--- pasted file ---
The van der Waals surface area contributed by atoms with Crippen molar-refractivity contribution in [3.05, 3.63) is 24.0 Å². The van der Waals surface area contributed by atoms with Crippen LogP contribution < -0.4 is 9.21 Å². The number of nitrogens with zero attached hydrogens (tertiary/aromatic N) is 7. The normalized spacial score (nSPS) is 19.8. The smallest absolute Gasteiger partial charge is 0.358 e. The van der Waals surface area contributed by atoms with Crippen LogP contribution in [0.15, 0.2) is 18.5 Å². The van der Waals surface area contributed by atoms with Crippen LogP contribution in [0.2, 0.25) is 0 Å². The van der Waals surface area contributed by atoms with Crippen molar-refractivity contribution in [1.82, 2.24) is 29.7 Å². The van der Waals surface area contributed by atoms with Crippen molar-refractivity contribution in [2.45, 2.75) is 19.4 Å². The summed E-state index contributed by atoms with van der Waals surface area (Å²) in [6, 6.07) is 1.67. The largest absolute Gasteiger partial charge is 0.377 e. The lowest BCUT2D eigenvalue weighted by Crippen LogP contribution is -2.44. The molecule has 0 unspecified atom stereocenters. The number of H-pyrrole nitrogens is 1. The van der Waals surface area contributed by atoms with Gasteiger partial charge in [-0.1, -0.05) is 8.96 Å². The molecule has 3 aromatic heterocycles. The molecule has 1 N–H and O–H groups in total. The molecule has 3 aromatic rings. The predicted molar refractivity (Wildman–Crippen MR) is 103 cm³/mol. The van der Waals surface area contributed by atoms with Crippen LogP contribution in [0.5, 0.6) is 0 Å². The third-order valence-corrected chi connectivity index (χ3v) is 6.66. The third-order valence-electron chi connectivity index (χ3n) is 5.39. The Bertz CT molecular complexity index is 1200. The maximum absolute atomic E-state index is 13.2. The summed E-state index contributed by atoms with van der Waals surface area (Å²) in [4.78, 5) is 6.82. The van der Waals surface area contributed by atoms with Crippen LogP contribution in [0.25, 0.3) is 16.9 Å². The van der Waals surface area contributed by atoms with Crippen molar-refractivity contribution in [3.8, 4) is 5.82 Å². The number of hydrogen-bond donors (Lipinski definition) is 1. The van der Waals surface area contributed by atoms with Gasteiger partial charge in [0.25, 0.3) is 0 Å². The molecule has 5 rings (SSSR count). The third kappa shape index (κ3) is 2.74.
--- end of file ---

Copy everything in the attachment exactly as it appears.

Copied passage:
The van der Waals surface area contributed by atoms with Crippen molar-refractivity contribution in [3.05, 3.63) is 24.0 Å². The van der Waals surface area contributed by atoms with Crippen LogP contribution < -0.4 is 9.21 Å². The number of nitrogens with zero attached hydrogens (tertiary/aromatic N) is 7. The normalized spacial score (nSPS) is 19.8. The smallest absolute Gasteiger partial charge is 0.358 e. The van der Waals surface area contributed by atoms with Crippen LogP contribution in [0.15, 0.2) is 18.5 Å². The van der Waals surface area contributed by atoms with Crippen LogP contribution in [0.2, 0.25) is 0 Å². The van der Waals surface area contributed by atoms with Crippen molar-refractivity contribution in [1.82, 2.24) is 29.7 Å². The van der Waals surface area contributed by atoms with Crippen molar-refractivity contribution in [2.45, 2.75) is 19.4 Å². The summed E-state index contributed by atoms with van der Waals surface area (Å²) in [6, 6.07) is 1.67. The largest absolute Gasteiger partial charge is 0.377 e. The lowest BCUT2D eigenvalue weighted by Crippen LogP contribution is -2.44. The molecule has 0 unspecified atom stereocenters. The number of H-pyrrole nitrogens is 1. The van der Waals surface area contributed by atoms with Gasteiger partial charge in [-0.1, -0.05) is 8.96 Å². The molecule has 3 aromatic heterocycles. The molecule has 1 N–H and O–H groups in total. The molecule has 3 aromatic rings. The predicted molar refractivity (Wildman–Crippen MR) is 103 cm³/mol. The van der Waals surface area contributed by atoms with Crippen LogP contribution in [0.5, 0.6) is 0 Å². The third-order valence-corrected chi connectivity index (χ3v) is 6.66. The third-order valence-electron chi connectivity index (χ3n) is 5.39. The Bertz CT molecular complexity index is 1200. The maximum absolute atomic E-state index is 13.2. The summed E-state index contributed by atoms with van der Waals surface area (Å²) in [4.78, 5) is 6.82. The van der Waals surface area contributed by atoms with Crippen LogP contribution in [0.25, 0.3) is 16.9 Å². The van der Waals surface area contributed by atoms with Crippen molar-refractivity contribution in [3.8, 4) is 5.82 Å². The number of hydrogen-bond donors (Lipinski definition) is 1. The van der Waals surface area contributed by atoms with Gasteiger partial charge in [0.25, 0.3) is 0 Å². The molecule has 5 rings (SSSR count). The third kappa shape index (κ3) is 2.74.